Liquid biopsy is offering a noninvasive, real-time, and personalized approach to tumor assessment, and is already revolutionizing the field of clinical oncology.
One of the most significant challenges in treating patients with brain cancer–and indeed in some other cancers, as well–remains the ability to determine whether cancer has progressed or returned. With treatment necrosis, pseudoprogression, and brain tumor recurrence sharing a similar appearance on conventional follow-up imaging, as well as a patient population that is often unable to undergo additional surgical biopsy without great risk, the search for new options to help differentiate the possibilities is underway. Fortunately, with further study and refinement of liquid biopsy technology, an emerging technology across cancer settings, we now find ourselves in the midst of a transformative change in the landscape of cancer care.
Liquid biopsy tests, which measure circulating tumor in a patient's blood, have already been applied to several different cancer types and have spawned a thriving research community.1 They not only offer a minimally invasive alternative to traditional biopsy, but they also provide enhanced detection and continuous monitoring of cancer.2
Advances in the sequencing of the human genome have made it possible to perform molecular diagnostic testing using a simple blood test. Since the FDA's approval in 2016 of the first liuid biopsy test, research has rapidly moved forward.3 In 2019, liuid biopsy tests were developed as an early detection test for multiple cancer types, and in 2020, they were used to detect cancer mutations in microscopic fragments of DNA or RNA in a patient's blood.3,4
A year later, the approved a liquid biopsy test for monitoring patients with cancer.5 In 2022, with the rapid evolution of methods that allowed for improved isolation and analysis of liquid biopsies, greater detail about tumor characteristics, such as tumor progression, tumor stain, heterogeneity, gene mutations, and clonal evolution, became possible.2
With the progression of research, we have been able to further define the advantages for patients and care teams. In addition to their noninvasive nature, liquid biopsy benefits include the following:
Additional research is needed to optimize the technique and validate its clinical utility, a point made by the Response Assessment in Neuro- Oncology group's international task force that was charged with reviewing the literature on liquid biopsy use in gliomas. Our report concluded that liquid biopsy is a promising tool for the diagnosis and monitoring of gliomas, and that standardization in biofluid collection and choice of an analyte, as well as other strategies, must be uniform.8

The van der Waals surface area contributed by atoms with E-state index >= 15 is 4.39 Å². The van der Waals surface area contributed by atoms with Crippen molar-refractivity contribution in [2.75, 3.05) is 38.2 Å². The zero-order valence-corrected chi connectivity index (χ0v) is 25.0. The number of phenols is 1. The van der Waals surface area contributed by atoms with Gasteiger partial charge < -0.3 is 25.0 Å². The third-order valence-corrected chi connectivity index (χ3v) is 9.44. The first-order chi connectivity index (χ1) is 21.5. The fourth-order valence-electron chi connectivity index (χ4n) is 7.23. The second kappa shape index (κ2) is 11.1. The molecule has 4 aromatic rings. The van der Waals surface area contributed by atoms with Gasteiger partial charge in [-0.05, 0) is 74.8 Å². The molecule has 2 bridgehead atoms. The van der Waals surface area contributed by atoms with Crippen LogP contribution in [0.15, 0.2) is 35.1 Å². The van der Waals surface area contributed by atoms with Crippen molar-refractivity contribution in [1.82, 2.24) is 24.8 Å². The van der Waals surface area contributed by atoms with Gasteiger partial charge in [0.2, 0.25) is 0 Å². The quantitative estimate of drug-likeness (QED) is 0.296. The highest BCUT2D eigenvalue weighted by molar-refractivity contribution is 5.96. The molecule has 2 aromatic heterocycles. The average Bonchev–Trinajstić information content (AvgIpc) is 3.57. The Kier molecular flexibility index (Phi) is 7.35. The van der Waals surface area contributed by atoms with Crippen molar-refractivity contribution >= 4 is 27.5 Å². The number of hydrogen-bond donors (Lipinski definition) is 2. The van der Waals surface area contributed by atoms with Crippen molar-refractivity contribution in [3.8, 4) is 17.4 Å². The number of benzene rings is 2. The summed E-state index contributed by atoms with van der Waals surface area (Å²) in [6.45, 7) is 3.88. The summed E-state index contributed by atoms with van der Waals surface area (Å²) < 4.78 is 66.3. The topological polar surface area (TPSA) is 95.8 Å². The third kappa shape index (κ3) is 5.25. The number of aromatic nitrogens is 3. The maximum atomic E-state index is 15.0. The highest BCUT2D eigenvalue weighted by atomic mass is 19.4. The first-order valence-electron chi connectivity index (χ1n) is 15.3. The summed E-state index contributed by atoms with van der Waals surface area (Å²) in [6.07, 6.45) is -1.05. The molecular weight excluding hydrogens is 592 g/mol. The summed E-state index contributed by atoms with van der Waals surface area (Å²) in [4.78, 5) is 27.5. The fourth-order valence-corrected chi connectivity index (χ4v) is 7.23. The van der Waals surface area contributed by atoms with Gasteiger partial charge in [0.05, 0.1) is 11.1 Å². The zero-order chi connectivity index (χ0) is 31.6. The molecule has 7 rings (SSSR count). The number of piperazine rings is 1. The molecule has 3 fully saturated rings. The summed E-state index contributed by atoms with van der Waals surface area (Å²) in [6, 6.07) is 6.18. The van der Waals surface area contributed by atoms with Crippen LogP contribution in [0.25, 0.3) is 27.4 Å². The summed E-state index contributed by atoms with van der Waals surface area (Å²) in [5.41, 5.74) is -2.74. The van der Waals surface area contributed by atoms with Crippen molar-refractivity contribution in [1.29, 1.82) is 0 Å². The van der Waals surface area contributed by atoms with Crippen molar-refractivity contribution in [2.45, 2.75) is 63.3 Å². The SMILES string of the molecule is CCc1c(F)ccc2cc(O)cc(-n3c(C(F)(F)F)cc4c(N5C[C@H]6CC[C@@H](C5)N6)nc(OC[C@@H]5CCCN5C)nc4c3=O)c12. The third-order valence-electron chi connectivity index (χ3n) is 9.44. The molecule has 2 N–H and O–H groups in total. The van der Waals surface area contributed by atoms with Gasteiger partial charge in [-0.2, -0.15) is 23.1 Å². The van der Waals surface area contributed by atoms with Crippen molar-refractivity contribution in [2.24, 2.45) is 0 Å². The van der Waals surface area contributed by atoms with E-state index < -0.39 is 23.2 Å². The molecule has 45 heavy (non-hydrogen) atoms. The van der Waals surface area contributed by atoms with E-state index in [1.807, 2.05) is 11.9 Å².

In addition, the field of liquid biopsy in brain tumors is evolving and research is expanding its potential applications. There are several clinical liuid biopsy trials currently underway. The Miami Cancer Institute is one of the sites offering the prospective IRT trial (NCT05383872). The ongoing study, which is currently enrolling patients, aims to illustrate the clinical use of liquid biopsy enhanced by low-intensity focused ultrasound technology in patients with brain cancer and provide valuable insights into the clinical utility of the approach.9
A vital component of the research is collaboration between oncologists, radiation oncologists, neurologists, and neurosurgeons. Because such research involves a range of technical and clinical expertise, such collaboration helps ensure that all aspects of the research are covered and that the results are clinically relevant, accurate, and applicable to patient care.10 There are some selected ongoing liquid biopsy studies that include the following
Good candidates for liquid biopsy include patients who cannot undergo traditional tissue biopsy, those with metastatic cancer, patients requiring continuous monitoring, and those whose tumors are in challenging locations where traditional biopsies may be difficult or risky to perform. Liquid biopsy is offering a noninvasive, real-time, and personalized approach to tumor assessment, and is already revolutionizing the field of clinical oncology. It is our hope that continued research will give this new technology a solid place in our toolbox for the fight against cancer.